Today, we have a sower who went out to sow seeds. According to the parable, he wasn’t very careful. He tosses the seeds wildly, helter skelter. All over they fall on exposed soil. First rocky, thorn choked soil and then, almost by accident rich soil. It all seems like a waste. So often life is like that, so much effort, so little results, so much energy and little return.

In everyday life, countless things are wasted. We often resonate with the sower; we sow a perfect wedding and sprout divorce. We plan an honest day’s work and are downsized or outsourced. We sow a faith centered on family and wind up with non-practicing children. We cultivate decency and virtue, and we receive a call in the night.

Like the sower in Jesus’ story, many of us have extravagantly and liberally sown the seeds of our lives. But so often, we find that the weeds have taken over, the other side seems to be winning. How do we handle the mystery of disappointment and waste which we see all around us? Does today’s parable give us direction?

Over fifty years ago, a baby boy was born in a Milwaukee hospital. The baby was blind, mentally challenged and had cerebral palsy. He did not respond to sound or touch, and his parents had abandoned him. The hospital did not know what to do with this child. Then someone remembered May Lemke, a 52-year-old nurse who lived nearby. She had raised five children of her own; she would know how to care for such a baby.

They asked May to take the child saying, “He’ll probably die young.” May responded, “If I take care of this child, he won’t die young and I’ll be happy to take him.” May called the baby Leslie. It was not easy to care for him; his little body had to be massaged every day. She prayed over him and often added tears to her prayers. As Leslie grew, so did May’s problems. She had to keep him tied to a chair to prevent him from falling. The years passed, it was not until Leslie was 16 that May was able to teach him to stand alone.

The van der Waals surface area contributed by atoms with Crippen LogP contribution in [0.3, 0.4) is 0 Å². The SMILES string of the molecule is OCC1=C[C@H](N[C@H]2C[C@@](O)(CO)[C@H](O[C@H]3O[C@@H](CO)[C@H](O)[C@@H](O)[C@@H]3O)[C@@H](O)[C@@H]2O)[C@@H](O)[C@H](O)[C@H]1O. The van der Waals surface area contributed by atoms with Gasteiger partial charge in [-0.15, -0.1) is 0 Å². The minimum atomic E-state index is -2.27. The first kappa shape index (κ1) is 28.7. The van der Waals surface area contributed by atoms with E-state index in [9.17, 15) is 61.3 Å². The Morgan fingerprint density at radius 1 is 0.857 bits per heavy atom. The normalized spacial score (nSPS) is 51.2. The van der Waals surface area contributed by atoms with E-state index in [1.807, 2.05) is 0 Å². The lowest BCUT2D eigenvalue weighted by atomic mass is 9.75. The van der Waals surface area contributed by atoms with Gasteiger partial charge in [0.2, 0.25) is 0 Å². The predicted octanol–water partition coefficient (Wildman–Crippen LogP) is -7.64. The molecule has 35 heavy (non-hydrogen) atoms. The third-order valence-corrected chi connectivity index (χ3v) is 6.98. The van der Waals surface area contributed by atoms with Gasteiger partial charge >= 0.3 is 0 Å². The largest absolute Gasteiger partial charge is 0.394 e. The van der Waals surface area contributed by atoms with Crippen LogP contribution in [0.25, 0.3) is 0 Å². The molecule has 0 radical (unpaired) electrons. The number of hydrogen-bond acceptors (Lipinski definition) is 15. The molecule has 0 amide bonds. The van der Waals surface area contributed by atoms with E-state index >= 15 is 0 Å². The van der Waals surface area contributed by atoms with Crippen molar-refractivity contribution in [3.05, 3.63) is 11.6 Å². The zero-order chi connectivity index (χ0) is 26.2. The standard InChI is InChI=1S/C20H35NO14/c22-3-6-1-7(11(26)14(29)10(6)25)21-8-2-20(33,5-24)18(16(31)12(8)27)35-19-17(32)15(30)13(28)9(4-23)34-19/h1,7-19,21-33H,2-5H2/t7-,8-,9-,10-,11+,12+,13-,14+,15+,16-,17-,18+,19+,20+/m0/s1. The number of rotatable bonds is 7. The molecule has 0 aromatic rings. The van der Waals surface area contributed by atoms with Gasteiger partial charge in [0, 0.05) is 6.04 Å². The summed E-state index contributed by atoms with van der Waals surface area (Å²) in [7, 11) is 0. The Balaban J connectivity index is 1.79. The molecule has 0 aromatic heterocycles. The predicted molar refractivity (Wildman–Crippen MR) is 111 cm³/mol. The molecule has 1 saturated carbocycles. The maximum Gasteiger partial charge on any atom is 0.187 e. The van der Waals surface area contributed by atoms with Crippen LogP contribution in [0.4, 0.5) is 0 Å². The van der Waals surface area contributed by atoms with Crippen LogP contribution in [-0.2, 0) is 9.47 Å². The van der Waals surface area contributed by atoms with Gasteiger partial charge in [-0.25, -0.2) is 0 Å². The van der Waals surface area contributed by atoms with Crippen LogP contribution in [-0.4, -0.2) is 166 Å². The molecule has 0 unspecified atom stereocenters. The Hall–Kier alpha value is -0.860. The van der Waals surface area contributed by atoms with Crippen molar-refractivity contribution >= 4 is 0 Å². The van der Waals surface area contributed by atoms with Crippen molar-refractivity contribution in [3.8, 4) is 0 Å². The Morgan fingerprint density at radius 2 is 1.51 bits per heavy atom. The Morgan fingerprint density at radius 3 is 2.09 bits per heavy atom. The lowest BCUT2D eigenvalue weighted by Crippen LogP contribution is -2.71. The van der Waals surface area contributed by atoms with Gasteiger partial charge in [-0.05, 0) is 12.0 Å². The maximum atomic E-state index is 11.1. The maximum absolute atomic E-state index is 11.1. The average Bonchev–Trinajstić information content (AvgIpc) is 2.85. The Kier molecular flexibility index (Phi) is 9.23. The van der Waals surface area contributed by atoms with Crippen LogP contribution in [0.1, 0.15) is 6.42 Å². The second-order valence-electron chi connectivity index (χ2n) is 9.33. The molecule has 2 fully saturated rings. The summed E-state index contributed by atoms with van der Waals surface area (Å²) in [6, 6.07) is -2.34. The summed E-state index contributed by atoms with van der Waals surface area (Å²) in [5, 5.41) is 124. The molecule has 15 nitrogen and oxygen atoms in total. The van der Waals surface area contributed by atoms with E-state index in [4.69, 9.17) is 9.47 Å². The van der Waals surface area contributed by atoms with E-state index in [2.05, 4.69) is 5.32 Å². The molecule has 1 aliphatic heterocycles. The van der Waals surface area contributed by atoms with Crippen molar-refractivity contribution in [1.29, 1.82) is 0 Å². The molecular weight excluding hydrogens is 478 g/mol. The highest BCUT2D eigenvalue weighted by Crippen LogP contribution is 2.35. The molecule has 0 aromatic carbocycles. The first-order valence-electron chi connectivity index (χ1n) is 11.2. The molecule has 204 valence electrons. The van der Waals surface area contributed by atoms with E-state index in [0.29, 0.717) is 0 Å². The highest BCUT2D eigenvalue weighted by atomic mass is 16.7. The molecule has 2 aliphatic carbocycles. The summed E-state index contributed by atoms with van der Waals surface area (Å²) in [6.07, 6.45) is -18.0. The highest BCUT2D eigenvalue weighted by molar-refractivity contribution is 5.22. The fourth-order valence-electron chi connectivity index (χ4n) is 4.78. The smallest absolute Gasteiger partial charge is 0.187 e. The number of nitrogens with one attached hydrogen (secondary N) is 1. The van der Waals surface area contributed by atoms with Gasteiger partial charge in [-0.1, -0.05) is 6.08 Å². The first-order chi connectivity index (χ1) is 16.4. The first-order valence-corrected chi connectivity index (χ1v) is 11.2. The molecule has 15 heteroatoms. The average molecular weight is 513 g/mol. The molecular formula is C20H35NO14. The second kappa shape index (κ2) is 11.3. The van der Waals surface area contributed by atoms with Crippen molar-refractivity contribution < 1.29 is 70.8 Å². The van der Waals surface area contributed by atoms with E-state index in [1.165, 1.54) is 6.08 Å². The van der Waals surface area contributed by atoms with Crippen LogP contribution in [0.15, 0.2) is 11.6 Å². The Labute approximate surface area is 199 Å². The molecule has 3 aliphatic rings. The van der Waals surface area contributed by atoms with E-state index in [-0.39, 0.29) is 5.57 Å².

During this time, Leslie did not respond to her. But still, May loved him and every day prayed for him. She even told him stories about Jesus, although he just stared into the distance. He did seem to listen to music, so May moved the family piano into his room. She took his fingers and showed him how to punch down the keys. But he did not seem to understand. Then one winter night, May awoke to the sound of someone playing Tchaikovsky’s piano concerto.

She shook her husband and asked him to go to the living room to turn off the radio. What he discovered was beyond their wildest dreams. Leslie was sitting at the piano; he was smiling and playing a note-perfect concerto. It was too remarkable to be true; Leslie had never gotten out of bed alone before. He’d never seated himself at the piano before.

He’d never struck a piano key on his own before, now he was playing beautifully. May dropped to her knees and said, “Thank you, God. You did not forget Leslie.” Soon, Leslie began to practically live at the piano. He played classical, country western, ragtime, rock and roll and it was absolutely incredible. All the music May had played him was stored in his brain and was now flowing out through his hands. Doctors described Leslie as a savant. A person who is mentally challenged from brain damage, but extremely talented. They cannot explain this unusual phenomenon, although they have known about it for nearly 200 years.

Leslie’s story figures in our parable. Remember, May Lemke extravagantly sowed the seeds of her love and her prayers for years with no return, no harvest. It took her sixteen years just to get a mute Leslie to stand, but in the end, she saw her harvest.

The point of May’s story and our story is that she was bound to try. For if she didn’t, there would have been less music in the world. And a little of God’s splendor would be hidden. And there, I think, is the direction the parable gave us.

Namely, whatever the success or failure of our efforts, we are compelled as God’s sowers to scatter our seeds of faith, hope and love. Wherever and to whomever we can. And many of us will in fact see the wonderful outcome of our sowing in our children, our family and friends. And so, we continue to play music for those damaged in any way in the hope that there might be a concerto one day.

We may never hear it, but there will be music in the world because of us. A teacher once told me, “A good teacher has got to be in love with the process of planting a seed but cannot need to be around for the harvest.” This is the lesson for today: be in love with the sowing, don’t give up on the sowing and leave the rest to God.

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